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H&M And Zara Cut Ties With Mohair Apparels After PETA Video Exposes Animal Cruelty

(George Frey/Getty Images)

High end fashion retailers like H&M and Zara have discontinued selling apparel made out of mohair due to the violent treatment of animals on a goat farm.

Mohair is a popular fiber known for its soft texture and is sheared from Angora goats to produce sweaters and scarves, but the process in which workers obtain the fibers is downright disturbing as evidenced by a recent PETA report.


The fashion retailers' movement launched after the People for the Ethical Treatment of Animals exposed an unsettling video from an investigation looking into severe animal cruelty on South African goat farms, where half of the world's mohair comes from.



The Washington Post cited examples from the violent footage, which "shows workers dragging goats by the horns and legs, and lifting them off the floor by their tails. In some cases, the goats cry as they are shorn. Afterward, workers are seen throwing goats across the floor."

Warning, the video below is very graphic.


The act of shearing on these farms is a harrowing experience for the prey animals who are terrified of being held down.

Their fur is often matted with feces, and careless workers dunk the goats into large tanks filled with cleaning solution and force their heads down while being cognizant of the fact that the animals can ingest the poisonous liquid.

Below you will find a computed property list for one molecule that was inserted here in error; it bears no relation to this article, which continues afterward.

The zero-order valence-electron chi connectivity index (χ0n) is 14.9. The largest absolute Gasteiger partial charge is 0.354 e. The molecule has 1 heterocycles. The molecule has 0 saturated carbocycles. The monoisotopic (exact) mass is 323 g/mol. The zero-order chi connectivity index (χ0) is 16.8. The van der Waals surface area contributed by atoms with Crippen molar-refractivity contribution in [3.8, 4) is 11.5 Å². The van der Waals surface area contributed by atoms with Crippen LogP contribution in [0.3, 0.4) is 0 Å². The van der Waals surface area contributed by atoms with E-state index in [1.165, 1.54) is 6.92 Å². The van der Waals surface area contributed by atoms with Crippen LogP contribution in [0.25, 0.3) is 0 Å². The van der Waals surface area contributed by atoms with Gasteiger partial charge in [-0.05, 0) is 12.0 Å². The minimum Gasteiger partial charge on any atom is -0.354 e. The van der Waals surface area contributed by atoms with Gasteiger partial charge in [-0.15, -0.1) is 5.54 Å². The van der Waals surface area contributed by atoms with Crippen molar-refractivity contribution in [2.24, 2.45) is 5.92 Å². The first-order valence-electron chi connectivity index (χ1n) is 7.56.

H&M has been working together with PETA and aims to be ethical, transparent, and responsible, but the process of permanently banning mohair could take a while.

Helena Johansson, a spokeswoman for H&M Group, wrote an email explaining the difficulty in sourcing which farms their merchandise originates from.

The supply chain for mohair production is challenging to control — a credible standard does not exist — therefore we have decided to ban mohair fiber from our assortment by 2020 at the latest.

According to the Post, industry analysts noticed that consumers are willing to spend more money for "ethically sourced clothing."



PETA's investigation revealed that workers at the goat farm are paid by volume, which explains their reckless pace at shearing the animals, often leaving them "cut up and bleeding."

The animals were sometimes killed after shearing, investigators said. At one farm, a worker cut the throats of conscious goats with a dull knife and then broke their necks, according to PETA. Other goats were taken to a slaughterhouse, where they were shocked with electricity, hung upside down and slashed across the throat.


H&M and Zara are joined by Gap and Topshop to pledge against selling products with mohair. Abercrombie & Fitch also said they will ban mohair, and Express Inc. announced they have "[no current or] future plans to include mohair in our assortment."




H/T - WashingtonPost, DesignTaxi, PetaIndia, Twitter